How Inventory is the Housing Market's Latest Problem
2012 is the year the US real estate market started to turn around after hitting rock bottom. Home values and prices are going up and the market is more robust with more transactions. Things should be going well after the long, gloomy downturn but there is a hitch in the housing markets and it is the inventory.
According to the National Association of Realtors (NAR) report of pending home sales data, the contracts signed in May were 13 percent more than they were a year ago. New home sales have also gone up by 19.8 percent compared to the same time last year according to the Commerce Department.
One reason for the surge is that the months between April and July are traditionally a high selling season. Up to 40 percent of the transactions carried out the whole year are carried out during this season. Also, buyers who were waiting it out on the sidelines are now making their move. Investors are also quickly grabbing distressed properties in response to increasing demand. The problem is being compounded by the fact that construction of new homes is yet to pick up.
High demand, low supply, tight inventory
And that is where the problem lies. With constructors yet to get back into it and the backlog of distressed properties that are yet to be reflected in the market, inventory is down. It therefore appears that there are not enough homes to meet the rising demand and this is affecting home values and prices.
NAR has reported that inventory levels are tight throughout the US. This is being seen a lot in areas with the lowest price points where demand has been raised by first-time home buyers and investors. There is also a shortage of homes available for sale in unexpected areas like Florida and all of the western region with the Sun Belts states being the worst hit.
Tight inventory, higher demand, higher prices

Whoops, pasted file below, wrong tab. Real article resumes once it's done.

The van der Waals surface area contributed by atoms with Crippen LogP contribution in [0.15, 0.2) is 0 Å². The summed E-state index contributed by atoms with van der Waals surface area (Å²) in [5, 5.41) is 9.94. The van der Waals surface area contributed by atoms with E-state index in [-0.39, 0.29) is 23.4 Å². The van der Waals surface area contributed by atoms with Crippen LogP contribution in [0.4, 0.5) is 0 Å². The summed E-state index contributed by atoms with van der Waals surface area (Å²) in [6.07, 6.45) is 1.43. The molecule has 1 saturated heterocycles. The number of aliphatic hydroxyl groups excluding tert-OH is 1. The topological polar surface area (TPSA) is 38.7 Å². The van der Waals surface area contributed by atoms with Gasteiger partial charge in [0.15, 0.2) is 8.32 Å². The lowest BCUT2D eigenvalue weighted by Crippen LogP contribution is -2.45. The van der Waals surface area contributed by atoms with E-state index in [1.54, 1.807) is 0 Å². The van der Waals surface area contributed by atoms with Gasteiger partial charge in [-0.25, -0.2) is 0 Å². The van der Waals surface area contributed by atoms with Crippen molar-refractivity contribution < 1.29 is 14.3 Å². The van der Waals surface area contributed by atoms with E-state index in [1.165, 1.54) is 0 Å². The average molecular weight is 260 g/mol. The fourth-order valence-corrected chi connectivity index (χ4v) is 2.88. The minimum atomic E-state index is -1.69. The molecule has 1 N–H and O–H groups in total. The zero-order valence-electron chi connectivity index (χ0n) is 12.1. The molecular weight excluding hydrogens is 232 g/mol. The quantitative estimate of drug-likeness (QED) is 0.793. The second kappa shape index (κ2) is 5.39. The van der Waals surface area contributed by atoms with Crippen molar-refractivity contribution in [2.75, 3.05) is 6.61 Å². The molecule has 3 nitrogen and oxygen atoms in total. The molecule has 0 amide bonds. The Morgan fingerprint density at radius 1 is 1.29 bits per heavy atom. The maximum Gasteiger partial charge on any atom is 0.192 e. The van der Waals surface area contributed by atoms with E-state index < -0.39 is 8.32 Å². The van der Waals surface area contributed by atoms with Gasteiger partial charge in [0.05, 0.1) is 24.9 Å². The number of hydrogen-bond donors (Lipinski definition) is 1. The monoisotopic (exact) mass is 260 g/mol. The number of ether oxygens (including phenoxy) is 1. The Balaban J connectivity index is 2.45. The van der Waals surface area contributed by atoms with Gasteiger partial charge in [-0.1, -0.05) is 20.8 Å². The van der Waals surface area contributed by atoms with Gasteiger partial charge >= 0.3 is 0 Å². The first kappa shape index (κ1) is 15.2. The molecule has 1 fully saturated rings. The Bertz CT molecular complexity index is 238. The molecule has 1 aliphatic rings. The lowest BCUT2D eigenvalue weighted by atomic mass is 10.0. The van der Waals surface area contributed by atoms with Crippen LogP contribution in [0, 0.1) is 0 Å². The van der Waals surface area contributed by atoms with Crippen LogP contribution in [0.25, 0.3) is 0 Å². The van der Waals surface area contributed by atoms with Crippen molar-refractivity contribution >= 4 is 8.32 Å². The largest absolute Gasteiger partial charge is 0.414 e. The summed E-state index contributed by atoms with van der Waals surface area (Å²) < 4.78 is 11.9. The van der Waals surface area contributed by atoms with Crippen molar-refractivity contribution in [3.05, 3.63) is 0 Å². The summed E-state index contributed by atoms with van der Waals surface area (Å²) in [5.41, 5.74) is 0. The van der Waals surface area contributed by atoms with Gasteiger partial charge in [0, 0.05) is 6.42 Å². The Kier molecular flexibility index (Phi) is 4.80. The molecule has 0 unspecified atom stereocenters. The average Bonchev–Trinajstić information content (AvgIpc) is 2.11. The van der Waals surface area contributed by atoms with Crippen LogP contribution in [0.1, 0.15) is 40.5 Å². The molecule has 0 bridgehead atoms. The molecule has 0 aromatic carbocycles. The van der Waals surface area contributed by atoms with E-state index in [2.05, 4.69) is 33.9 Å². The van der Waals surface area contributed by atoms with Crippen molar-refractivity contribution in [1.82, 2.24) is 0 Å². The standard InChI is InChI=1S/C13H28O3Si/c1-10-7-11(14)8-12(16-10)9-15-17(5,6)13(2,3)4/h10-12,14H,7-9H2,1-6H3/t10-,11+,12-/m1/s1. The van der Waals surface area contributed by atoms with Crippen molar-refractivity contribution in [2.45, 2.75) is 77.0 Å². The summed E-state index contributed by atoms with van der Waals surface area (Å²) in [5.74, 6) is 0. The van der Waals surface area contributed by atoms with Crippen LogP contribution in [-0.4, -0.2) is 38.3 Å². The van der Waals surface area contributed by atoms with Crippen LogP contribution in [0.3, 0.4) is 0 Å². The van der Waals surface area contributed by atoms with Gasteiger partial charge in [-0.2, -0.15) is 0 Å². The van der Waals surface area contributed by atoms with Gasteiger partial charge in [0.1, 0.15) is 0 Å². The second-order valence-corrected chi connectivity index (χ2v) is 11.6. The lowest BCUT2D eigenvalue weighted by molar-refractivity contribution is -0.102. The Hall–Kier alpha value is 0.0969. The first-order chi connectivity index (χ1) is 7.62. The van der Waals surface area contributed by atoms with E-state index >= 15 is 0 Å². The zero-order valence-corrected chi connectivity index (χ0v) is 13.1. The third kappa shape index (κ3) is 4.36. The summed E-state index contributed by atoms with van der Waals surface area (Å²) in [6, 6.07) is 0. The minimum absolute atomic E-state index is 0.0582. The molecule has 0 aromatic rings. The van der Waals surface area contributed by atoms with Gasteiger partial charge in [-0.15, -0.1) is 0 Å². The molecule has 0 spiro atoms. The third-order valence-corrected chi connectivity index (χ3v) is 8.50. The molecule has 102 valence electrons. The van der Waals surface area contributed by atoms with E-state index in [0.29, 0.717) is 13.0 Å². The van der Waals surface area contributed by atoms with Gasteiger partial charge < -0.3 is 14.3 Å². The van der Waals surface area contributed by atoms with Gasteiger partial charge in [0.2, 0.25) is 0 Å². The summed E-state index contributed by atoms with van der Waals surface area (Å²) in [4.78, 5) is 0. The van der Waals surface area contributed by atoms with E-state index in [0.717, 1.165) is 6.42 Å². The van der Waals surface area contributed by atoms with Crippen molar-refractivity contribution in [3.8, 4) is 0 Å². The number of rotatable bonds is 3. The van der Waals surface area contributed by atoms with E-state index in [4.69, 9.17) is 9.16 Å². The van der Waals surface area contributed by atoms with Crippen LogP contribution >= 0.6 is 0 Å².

Housing markets where inventory is tight changes the game for the buyer. Apart from rising demand and low supply leading to higher prices, getting a house to buy becomes that much harder. Indeed, the trend that is being seen today is that of bidding wars and multiple offers on property in the most sought out areas and neighborhoods.
Tight Arizona and Miami inventory
There are complaints from buyers that finding a house to buy has become difficult let alone getting a chance to bargain. It has all come down to bidding. For instance, in Maricopa and Pinal counties of Arizona, the supply of houses has dropped by up to 50 percent since May, 2011. According to W.P Carey School of Business at Arizona State University, the effect has been a 32 percent hike in home prices since last year in the area of Phoenix. Most of the houses in the region that were tagged below $250,000 are getting multiple offers within a short time with bidders going over the asking price.
It is also a seller's market in Dade, Florida. The housing markets inventory has been dropping steadily over the last 15 years here as well. There are in fact shortages in the most popular neighborhoods.
It is no different in Miami where no less than 191 transactions were closed worth $ 161 million in the month of May. Year to date sales have already exceeded sales in the same period last year by $150 million. Inventory is especially tight in the area of Magic City metro where there are 32 percent less homes available than there is demand for. Also, available property is being sold and removed from the market in 73 days which reflects a year to year decrease of 47 percent.
Limited bite in the Big Apple
There is also less to bite on in the Big Apple in terms of houses available for sale. In Manhattan for instance, inventory levels are down. The fact that the population is growing and that foreign buyers are interested in investing in the New York real estate market. The problem is compounded by the fact that new home construction is very low. According to the Real Estate Board of New York, it is in fact the lowest it has ever been since the 1960s.
Economist predict that the current housing markets situation of tight inventory will end soon. They are pegging this on the fact that the economy is still sluggish and fiscal cliff fears that will definitely bring down demand. The shadow inventory of unlisted distressed property is also anticipated.
Either way, if you are a prospective buyer, now is the time to start approaching home loan lenders. The goal should be to ready to go and buy when the inventory become bigger and before prices get any higher than they already are.